Semiconductors giant enters solar market

Global semiconductor equipment firm Applied Materials announced its entry onto the photovoltaics market, which it says is at an "inflexion point," predicting that costs of solar panels will reduce threefold by 2010.

Applied, the world’s biggest semiconductor tool producer, will now start making equipment used in solar panel production and hopes to cash in on what it sees as a major growth market.

Prices of photovoltaic panels are already being driven down by rising production volumes and improved efficiency, and the company hopes to accelerate the fall.

The predicted threefold decrease would bring the price of a solar panel array for a typical household down from around £9,000 currently to £3,000 in 2010, Charles Gay, general manager of Applied’s solar operations, told edie.

Rising efficiency is part of the equation, he said: “For crystalline silicon, the most widely used type of photovoltaic panels, we expect efficiency to increase from 14% to 23 over the next five years, and for thin film from 8 to 14%.”

Applied Materials helped reduce the costs of semiconductors used in PCs over the last few decades, and now wants to take advantage of its global reach to do the same for solar technology.

In July the company acquired the German flat panel display maker Applied Films, and wants to adapt the technology used to produce TV screens to produce solar panel equipment on a large scale, Chales Gay explained.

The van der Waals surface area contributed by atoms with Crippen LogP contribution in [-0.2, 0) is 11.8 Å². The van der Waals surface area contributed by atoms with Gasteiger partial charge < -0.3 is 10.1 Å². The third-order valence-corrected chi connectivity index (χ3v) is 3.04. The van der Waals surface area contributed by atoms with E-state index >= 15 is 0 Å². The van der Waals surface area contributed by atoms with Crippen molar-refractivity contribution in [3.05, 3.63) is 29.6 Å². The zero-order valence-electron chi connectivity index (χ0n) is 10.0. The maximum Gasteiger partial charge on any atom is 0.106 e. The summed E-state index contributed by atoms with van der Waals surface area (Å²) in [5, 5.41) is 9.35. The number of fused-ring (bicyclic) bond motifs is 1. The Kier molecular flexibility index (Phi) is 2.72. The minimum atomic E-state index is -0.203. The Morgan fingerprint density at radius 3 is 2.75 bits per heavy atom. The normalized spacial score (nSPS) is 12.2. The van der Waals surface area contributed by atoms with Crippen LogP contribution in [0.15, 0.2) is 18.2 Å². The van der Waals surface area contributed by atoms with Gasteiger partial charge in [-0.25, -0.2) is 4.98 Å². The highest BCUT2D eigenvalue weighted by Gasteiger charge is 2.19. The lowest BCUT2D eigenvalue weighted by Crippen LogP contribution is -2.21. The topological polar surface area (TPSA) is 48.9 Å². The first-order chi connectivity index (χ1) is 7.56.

“The industry is about to take a quantum leap in terms of the quality of the equipment suppliers involved by having Applied Materials join this mix of infrastructure to support the growth of the industry,” he said.

The company has chosen to make the move now because it believes that demand for solar has grown to match the production scale.

“The solar industry has reached the inflection point that Applied Materials has been waiting for, as solar customers seek economies of scale with suppliers who can better meet their needs for global support and who can provide advanced systems that meet technology, throughput, quality and yield goals,” said Mike Splinter, AM president and CEO.

“We plan to change the cost equation for solar power through adaptation of our existing technology and new innovation in order to help make solar a more meaningful contributor to the global energy supply,” he said.

The global market for solar could grow from the current $1bn to over $3bn in 2010, according to industry predictions.

Solar power will have to compete against other renewables, such as wind, as well as conventional power sources. But PV has two unique advantages, Charles Gay argues:

“Solar power is an abundant renewable resource, with the capacity to generate 125,000 TW as compared to around 20TW from wind. And it is already distributed, while the electricity from a central power plant or wind farm needs to be transported to where it is used, which involves extra infrastructure and power losses,” he said.

More information on Applied Materials’ solar strategy can be found here.

Goska Romanowicz

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